Sunday, May 22, 2011

Philips Lighting CEO: LED prices to drop in half | Green Tech - CNET News
The cost of efficient yet pricey LED light bulbs could fall by 50 percent in the next five years, according to the top Philips Lighting executive in the U.S.

Because of the efficiency and other features LED lighting offers, Philips Lighting is rapidly pushing into LEDs for both commercial and residential lighting, Zia Eftekhar, the CEO of Philips Lighting North America, said today in an interview from the LightFair industry conference in Philadelphia. The company projects that by 2015, 50 percent of its sales will be from LED lighting. It projects that figure would grow to 75 percent by 2020, a rate that's higher than the rest of the lighting industry, he said.

To bulk up its competence in LED lighting, Philips has acquired a few companies, including Color Kinetics and Lumileds.
Because residential LED bulbs are still relatively new, the price will fall as manufacturing volumes ramp up and the technology improves, he said.

'Take a look at what happened in commercial areas where the prices for outdoor LED lighting fell by 50 percent. If you asked me would those types of savings be a reasonable projection for (all LED lighting) over the next five years, my answer would immediately be 'Yes,'' Eftekhar said.

LED adoption will happen quicker in businesses because they typically spend more money on lighting and are more willing than consumers to consider the total cost of ownership, he said. Utility and municipal incentives for energy efficiency help lower the purchase price, too, he added.
 The Philips EnduraLED A21 17-watt light bulb unveiled May 17, 2011 is designed to replace a 75-watt incandescent bulb, while reducing energy consumption by 80% and lasting 25 times longer, the Philips EnduraLED A21 17-watt marks another important milestone in LED lighting technology for everyday use.

The EnduraLED A21 17-watt is the latest addition to Philips’ comprehensive portfolio of light-emitting diode (LED) bulbs that can efficiently replace traditional incandescents. These include 25W and 40W equivalents, as well as the ENERGY STAR-qualified Philips EnduraLED 12.5-watt bulb, the world’s first commercially-available 60-watt replacement.

The EnduraLED A21 17-watt, which uses the company’s high-power, next-generation LUXEON LEDs, has also been developed to meet or exceed ENERGY STAR qualifications for an LED-based replacement for the 75-watt incandescent light bulb. Those specifications call for delivering 1100 lumens with just 17-watts of electricity, a color temperature of 2700k, a color rendering index (CRI) of 80, and a rated life of 25,000 hours [or 25 times longer than an incandescent bulb].  The new bulb will be submitted to ENERGY STAR in the coming months for qualification testing.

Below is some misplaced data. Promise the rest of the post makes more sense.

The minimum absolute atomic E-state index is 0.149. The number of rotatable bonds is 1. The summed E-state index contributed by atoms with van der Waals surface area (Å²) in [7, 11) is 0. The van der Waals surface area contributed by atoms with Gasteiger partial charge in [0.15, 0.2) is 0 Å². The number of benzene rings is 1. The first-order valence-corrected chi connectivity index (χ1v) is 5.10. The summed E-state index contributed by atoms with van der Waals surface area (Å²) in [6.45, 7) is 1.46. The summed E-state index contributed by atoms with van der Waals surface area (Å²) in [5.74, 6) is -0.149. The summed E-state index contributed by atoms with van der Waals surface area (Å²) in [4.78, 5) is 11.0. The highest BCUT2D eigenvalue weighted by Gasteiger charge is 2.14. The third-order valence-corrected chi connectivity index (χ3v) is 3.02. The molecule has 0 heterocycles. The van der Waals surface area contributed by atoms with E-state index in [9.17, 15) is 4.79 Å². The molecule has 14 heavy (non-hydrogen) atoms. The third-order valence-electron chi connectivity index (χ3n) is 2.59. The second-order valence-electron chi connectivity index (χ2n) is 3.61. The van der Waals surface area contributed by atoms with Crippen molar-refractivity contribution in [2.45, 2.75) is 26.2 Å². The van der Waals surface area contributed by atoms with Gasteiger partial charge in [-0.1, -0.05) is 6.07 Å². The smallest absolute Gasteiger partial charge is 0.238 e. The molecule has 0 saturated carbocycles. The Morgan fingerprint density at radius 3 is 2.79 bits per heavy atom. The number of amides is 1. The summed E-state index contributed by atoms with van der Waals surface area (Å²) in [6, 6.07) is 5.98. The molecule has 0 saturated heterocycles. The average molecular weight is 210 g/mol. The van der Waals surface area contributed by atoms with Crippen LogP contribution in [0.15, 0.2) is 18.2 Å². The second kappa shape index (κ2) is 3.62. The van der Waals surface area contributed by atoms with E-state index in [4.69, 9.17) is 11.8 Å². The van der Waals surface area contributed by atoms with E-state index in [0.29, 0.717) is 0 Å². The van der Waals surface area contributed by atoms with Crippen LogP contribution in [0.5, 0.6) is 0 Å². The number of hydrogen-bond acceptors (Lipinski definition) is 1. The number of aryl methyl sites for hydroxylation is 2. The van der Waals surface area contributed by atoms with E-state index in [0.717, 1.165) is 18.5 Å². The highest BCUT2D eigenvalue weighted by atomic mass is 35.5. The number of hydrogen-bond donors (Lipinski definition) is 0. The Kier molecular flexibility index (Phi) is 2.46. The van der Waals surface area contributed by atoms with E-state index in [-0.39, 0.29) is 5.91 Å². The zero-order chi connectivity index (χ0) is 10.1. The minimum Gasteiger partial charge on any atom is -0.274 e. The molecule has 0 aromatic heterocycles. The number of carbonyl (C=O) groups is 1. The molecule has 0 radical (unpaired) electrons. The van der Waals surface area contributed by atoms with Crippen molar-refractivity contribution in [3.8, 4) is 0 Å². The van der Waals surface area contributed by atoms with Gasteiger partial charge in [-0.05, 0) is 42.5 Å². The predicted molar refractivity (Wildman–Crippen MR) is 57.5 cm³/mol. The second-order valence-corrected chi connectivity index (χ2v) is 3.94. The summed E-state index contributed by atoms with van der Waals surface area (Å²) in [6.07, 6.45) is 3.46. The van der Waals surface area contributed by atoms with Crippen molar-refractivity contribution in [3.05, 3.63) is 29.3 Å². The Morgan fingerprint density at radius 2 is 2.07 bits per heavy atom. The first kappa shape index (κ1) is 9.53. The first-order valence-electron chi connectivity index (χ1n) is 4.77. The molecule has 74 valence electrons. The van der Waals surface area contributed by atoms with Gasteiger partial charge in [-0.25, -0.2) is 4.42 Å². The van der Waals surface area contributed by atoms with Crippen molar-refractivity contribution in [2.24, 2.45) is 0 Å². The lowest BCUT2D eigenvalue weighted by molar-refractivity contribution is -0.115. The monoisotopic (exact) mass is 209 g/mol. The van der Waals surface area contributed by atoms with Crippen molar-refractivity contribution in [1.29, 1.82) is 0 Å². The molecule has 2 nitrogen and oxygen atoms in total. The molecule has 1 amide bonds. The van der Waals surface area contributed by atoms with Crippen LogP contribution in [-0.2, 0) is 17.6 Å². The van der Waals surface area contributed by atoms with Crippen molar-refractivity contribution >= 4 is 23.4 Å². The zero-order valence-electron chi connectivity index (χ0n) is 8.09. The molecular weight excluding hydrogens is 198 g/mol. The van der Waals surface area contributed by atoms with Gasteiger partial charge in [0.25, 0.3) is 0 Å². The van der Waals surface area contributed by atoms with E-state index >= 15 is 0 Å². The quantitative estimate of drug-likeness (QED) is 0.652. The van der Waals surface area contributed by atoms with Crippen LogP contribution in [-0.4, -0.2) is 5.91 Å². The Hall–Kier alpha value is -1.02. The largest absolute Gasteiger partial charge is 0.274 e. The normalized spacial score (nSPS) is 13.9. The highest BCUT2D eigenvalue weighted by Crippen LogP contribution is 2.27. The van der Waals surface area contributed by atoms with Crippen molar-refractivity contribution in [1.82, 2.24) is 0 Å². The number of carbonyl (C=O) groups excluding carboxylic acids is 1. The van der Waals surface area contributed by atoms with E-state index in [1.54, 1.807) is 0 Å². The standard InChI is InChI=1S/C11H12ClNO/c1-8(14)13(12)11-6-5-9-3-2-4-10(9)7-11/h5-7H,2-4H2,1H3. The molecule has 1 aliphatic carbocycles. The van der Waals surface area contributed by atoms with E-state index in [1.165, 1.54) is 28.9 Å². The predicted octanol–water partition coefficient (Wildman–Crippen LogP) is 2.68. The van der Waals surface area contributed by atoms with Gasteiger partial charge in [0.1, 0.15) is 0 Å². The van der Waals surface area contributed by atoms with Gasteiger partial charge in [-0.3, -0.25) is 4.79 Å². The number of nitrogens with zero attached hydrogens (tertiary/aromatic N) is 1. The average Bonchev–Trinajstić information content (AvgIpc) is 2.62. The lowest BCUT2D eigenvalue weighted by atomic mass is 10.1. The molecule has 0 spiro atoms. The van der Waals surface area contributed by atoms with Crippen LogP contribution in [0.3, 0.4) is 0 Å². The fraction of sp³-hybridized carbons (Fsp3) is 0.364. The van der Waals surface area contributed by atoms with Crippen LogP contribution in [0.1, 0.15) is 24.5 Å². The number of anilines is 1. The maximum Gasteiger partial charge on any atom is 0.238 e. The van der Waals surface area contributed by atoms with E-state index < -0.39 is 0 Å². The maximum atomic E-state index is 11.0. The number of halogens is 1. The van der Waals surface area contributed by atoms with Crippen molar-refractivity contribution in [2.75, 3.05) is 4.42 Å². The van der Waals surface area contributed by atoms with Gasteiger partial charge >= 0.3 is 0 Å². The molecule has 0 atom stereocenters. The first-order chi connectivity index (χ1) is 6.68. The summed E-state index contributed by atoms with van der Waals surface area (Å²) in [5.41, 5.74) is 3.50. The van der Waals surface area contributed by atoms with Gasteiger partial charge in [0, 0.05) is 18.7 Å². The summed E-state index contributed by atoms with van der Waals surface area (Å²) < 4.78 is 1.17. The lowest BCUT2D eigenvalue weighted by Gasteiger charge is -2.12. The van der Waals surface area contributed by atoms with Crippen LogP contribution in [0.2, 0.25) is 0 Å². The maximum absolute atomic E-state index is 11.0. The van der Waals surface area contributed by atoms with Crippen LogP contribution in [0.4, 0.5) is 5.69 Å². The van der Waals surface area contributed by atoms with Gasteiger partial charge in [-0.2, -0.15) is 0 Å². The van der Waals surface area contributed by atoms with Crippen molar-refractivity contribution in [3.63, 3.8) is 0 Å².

Philips estimates that about 90 million 75-watt incandescent light bulbs are sold annually in the United States.  Switching to this LED replacement has the potential to reduce energy use by 5,220 megawatts of electricity, a cost savings of approximately $630,000,000 annually.  According to Philips estimates, switching to the EnduraLED 21 17-watt could also eliminate 3,255,205 million metric tons of carbon emissions annually, or the equivalent of removing nearly one million cars from the road.

As with all bulbs in the Philips LED lighting family, the new EnduraLED A21 17-watt has a rated life of 25 times longer than a standard incandescent bulb. Over its lifespan, the EnduraLED A21 17-watt could save a business or household about $160 per bulb.  Available during the fourth quarter of 2011 in the US, the manufacturer’s suggested retail price for consumers has not yet been finalized but is expected to be in the range of $40 - $45.

Over the life of the bulb, those savings make LEDs a better deal financially than incandescent lights, said Eftekhar.

'Clearly as we move forward, the cost will move downward. It comes from the quantity and the manufacturing experience and the technology breakthroughs that come with it,' he said.

LED light quality as rated by the color rendering index, which is generally better in commercial situations such as retail, is projected to improve as well over time, he added.

by Martin LaMonica, Senior Writer for CNET's Green Tech blog
CNET Green Tech Blog http://news.cnet.comMay 17, 2011
Royal Phillips Electronics Press Release dated May 16, 2011 at

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